Biting into love of fear
By Louis B. Hobson
John Carpenter has long been fascinated by things that go bump in the night.
When Carpenter turns on the lights, he reveals the horrors that lurk behind those eerie noises.
There's the masked maniac of his HALLOWEEN movies, the aliens with human faces in THEY LIVE, the tentacled visitors from space in THE THING, the murderous children with crystal eyes in VILLAGE OF THE DAMNED or the ghost people of THE FOG.
In JOHN CARPENTER'S VAMPIRES, his 18th movie, Carpenter unearths a nest of bloodsuckers led by Valek, a 600-year-old night creature searching for a fabled cross that will allow him to walk once again in the light of day. The film is based on the John Steakley novel VAMPIRE$.
Carpenter says he was attracted to the project because it was set in the American Southwest.
"This gave me the opportunity to turn it into a vampire western," Carpenter says.
"When I started out to be a filmmaker, it was with the intention of directing westerns. HALLOWEEN changed all that for me. Its unprecidented success turned me into a thriller director."
Carpenter is the first to admit that making a vampire film is getting trickier.
"The vampire movie started out as a gothic romance. Bram Stoker's DRACULA is about a tragic figure who contemplates his perverted immortality."
"Bela Lugosi terrified audiences in the 1930s, but today his vampire has become a friendly uncle and, worse still, we have cute little Buffy and her fanged friends in our living rooms each week."
Carpenter knew he also had to dispel the beautiful, almost effeminate vampires created by Tom Cruise and Brad Pitt in INTERVIEW WITH THE VAMPIRE.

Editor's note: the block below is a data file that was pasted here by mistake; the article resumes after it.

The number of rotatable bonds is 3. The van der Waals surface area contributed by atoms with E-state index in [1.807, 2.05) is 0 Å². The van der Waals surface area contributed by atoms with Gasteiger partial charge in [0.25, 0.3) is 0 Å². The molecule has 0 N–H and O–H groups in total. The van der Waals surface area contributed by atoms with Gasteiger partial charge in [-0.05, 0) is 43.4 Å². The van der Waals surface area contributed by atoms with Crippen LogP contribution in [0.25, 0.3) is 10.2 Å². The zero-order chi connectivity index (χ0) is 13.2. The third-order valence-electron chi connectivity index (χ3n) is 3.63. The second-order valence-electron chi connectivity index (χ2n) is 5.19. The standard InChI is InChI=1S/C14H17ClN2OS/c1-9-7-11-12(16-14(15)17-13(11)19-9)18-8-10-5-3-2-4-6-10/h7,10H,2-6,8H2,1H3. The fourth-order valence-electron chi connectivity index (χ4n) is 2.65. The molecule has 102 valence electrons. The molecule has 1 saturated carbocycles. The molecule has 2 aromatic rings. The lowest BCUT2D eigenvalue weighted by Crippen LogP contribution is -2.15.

"My vampires are savage creatures. There isn't a second of brooding lonliness in their existence. They're too busy ripping and tearing humans apart."
"They'd have torn Buffy's liver out before she knew what happened."
Carpenter's vampire king is played by Thomas Ian Griffith, the 6 ft., 5 in. stage actor who played the villain in KARATE KID III.
It was Sandy King, Carpenter's wife and the film's producer, who cast Griffith.
"John and I knew we needed someone who could be the next Christopher Lee. He was such a compelling vampire in the 1960s," says King. "Like Chris Lee, Thomas is someone who looks formidable, but is also alluring. There always has to be something alluring about the evil nature of the vampire."
Griffith admits he was a bit nervous once he got the role, because he had to find a way to make Valek credible.
"I was watching an episode of PREDATORS on the Discovery Channel, when I saw a sequence with a cougar stalking a boar," says Griffith. "I knew by the cougar's eyes that it was going to be a vicious kill, yet I couldn't avert my eyes."
"That's what I wanted Valek to do to the audiences."
Valek's nemesis is an unsavory vampire slayer called Jack Crow, played by James Woods. At times Crow seems as evil as the vampires he stalks.
"For me it was essential that the vampire slayer be as savage as they prey he's after," says Carpenter.
"James Woods is the kind of guy you'd believe could and would chew off the leg of a vampire."
King said the actors who make up Woods' gang are all "great, good-looking, sexy men. They give the Chippendale guys a run for their money. They're essentially eye candy for the woman viewers."
King insists that Sheryl Lee, who plays the film's heroine Katrina, is more than eye candy for male viewers.
Katrina is a prostitute who is bitten by Valek, so she travels with the slayers hoping to see her attacker destroyed.
"Sheryl looks like an angel with dirty wings and she's a mature woman," says King. "So many heroines these days are just girls. Sheryl is all woman."
With movies like SCREAM, I KNOW WHAT YOU DID LAST SUMMER, URBAN LEGEND and BLADE making millions at the box-office these past two years, horror is hip again.